Common symptoms include pain, burning and bleeding leading up to the prolapse of hemorrhoids. The symptoms of hemorrhoids can differ, as well as the remedies which vary depending on the situation, as explained by Professor Antonino Spinelli, Head of Surgery of the Colon and Rectum in Humanitas.
What are hemorrhoids?
“Hemorrhoids are constituted by a dense network of blood vessels and are located in the last part of the anal canal. They are small vascular bearings, in part responsible for our continence. There are the internal hemorrhoid plexus, located inside the anal canal, and the external hemorrhoid plexus, which is located at the level of the anal margin. In almost all cases where there are internal hemorrhoids there is a resulting disorder”.
What symptoms are manifested in the disorder?
In some cases, hemorrhoids can become symptomatic causing pain and / or burning, with possible presence of blood drops after defecation. When they enter prolapse or break they result in increased pain and an annoying itch, dampness and clutter.
Generally, hemorrhoids are classified according to the severity:
- First stage, a slight increase in internal hemorrhoidal congestion without prolapse.
- Second degree, moderate increase of hemorrhoidal congestion external prolapse is decreasing spontaneously.
- Third degree, major congestion with external hemorrhoid prolapse which can be reduced only manually.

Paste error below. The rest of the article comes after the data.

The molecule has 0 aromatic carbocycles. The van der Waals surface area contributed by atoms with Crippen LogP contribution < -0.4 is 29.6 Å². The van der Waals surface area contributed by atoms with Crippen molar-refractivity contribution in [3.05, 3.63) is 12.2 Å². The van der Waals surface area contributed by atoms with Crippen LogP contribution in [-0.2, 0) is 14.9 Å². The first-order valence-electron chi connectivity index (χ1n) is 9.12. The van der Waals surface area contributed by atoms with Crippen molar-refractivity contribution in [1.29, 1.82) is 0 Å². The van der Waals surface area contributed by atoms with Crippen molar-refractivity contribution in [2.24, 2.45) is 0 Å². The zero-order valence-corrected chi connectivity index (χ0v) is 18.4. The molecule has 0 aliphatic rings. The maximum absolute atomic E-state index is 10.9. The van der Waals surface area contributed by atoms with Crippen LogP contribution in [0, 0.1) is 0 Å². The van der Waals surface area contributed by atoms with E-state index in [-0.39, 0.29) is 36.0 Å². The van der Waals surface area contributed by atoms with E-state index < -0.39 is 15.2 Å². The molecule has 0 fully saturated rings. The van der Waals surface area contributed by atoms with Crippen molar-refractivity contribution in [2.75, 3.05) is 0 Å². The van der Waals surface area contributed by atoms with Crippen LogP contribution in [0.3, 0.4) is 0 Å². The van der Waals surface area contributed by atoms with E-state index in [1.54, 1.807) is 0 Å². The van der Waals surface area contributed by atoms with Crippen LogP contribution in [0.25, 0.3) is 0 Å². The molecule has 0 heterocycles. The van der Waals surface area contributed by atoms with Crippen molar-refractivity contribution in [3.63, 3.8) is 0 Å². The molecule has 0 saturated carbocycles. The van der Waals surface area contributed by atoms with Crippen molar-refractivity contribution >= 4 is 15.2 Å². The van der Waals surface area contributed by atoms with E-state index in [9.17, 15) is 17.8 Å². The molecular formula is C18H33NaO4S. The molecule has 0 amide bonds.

- Fourth degree, with prolapse outside and not reducible.
How do you treat hemorrhoids?
The remedies vary according to the patient’s condition, as explained by Professor Spinelli: “For a first degree hemorrhoidal disease it is usually sufficient to drink at least two liters of water a day, follow a diet rich in fruits and vegetables, engage in physical activities, regulate your intestine, and take cyclically phlebotonic drugs to strengthen the vascular walls of the hemorrhoidal plexus.
For hemorrhoid disease of the second degree, you need to support your drug treatment with outpatient treatments such as sclerotherapy or elastic ligatures. Specifically this includes the placement of an elastic or a sclerosing substance, which reduces the vascular supply, causing the hemorrhoids to decrease in volume. These procedures, when performed properly in appropriate cases are painless and usually improve symptoms, but have a limited effect over time”.
When do we consider surgical intervention?
In the third and fourth grade disease, you may need surgery says Professor Spinelli: “The operation must lead to the best and most enduring results possible. The dearterialization of the hemorrhoids, or the interruption of arterial flow, through the use of a Doppler is indicated in cases of bleeding. It is important that the affected mucosa prolapses from being drawn towards the inside and that the hemorrhoids return to their original position. This does not involve open wounds, and is less painful post-operative and enables faster recovery.
Another technique involves the direct removal, ie closure of the hemorrhoid arterial branches, and intervention with laser and with pleating of the prolapse.
“For the fourth degree it is absolutely necessary to opt for the traditional intervention of removal of hemorrhoids, or hemorrhoidectomy. This involves the removal of fixed hemorrhoid clusters outside the anal canal, leaving the wounds to heal spontaneously within a few weeks. The pain for several days after surgery may be more intense, but it is well controlled with analgesics and this intervention significantly reduces the risk of a relapse of the disorder.”